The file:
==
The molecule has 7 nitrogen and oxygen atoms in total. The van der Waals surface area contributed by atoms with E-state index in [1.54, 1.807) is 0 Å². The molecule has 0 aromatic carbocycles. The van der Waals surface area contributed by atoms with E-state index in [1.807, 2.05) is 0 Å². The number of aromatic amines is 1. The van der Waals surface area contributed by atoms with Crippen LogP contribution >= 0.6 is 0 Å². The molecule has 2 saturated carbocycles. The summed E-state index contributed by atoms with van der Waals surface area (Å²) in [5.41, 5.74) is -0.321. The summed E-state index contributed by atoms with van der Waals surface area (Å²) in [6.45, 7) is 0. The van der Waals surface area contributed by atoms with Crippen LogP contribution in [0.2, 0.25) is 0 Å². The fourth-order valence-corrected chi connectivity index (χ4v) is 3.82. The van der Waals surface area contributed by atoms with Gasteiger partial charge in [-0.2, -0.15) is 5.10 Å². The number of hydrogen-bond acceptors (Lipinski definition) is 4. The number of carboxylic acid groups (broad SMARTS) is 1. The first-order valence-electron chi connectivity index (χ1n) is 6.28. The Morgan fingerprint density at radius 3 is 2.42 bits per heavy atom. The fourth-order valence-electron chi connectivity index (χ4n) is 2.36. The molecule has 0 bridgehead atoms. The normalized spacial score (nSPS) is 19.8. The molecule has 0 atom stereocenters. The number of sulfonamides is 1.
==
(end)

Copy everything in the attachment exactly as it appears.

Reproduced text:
The molecule has 7 nitrogen and oxygen atoms in total. The van der Waals surface area contributed by atoms with E-state index in [1.54, 1.807) is 0 Å². The molecule has 0 aromatic carbocycles. The van der Waals surface area contributed by atoms with E-state index in [1.807, 2.05) is 0 Å². The number of aromatic amines is 1. The van der Waals surface area contributed by atoms with Crippen LogP contribution >= 0.6 is 0 Å². The molecule has 2 saturated carbocycles. The summed E-state index contributed by atoms with van der Waals surface area (Å²) in [5.41, 5.74) is -0.321. The summed E-state index contributed by atoms with van der Waals surface area (Å²) in [6.45, 7) is 0. The van der Waals surface area contributed by atoms with Crippen LogP contribution in [0.2, 0.25) is 0 Å². The fourth-order valence-corrected chi connectivity index (χ4v) is 3.82. The van der Waals surface area contributed by atoms with Gasteiger partial charge in [-0.2, -0.15) is 5.10 Å². The number of hydrogen-bond acceptors (Lipinski definition) is 4. The number of carboxylic acid groups (broad SMARTS) is 1. The first-order valence-electron chi connectivity index (χ1n) is 6.28. The Morgan fingerprint density at radius 3 is 2.42 bits per heavy atom. The fourth-order valence-electron chi connectivity index (χ4n) is 2.36. The molecule has 0 bridgehead atoms. The normalized spacial score (nSPS) is 19.8. The molecule has 0 atom stereocenters. The number of sulfonamides is 1.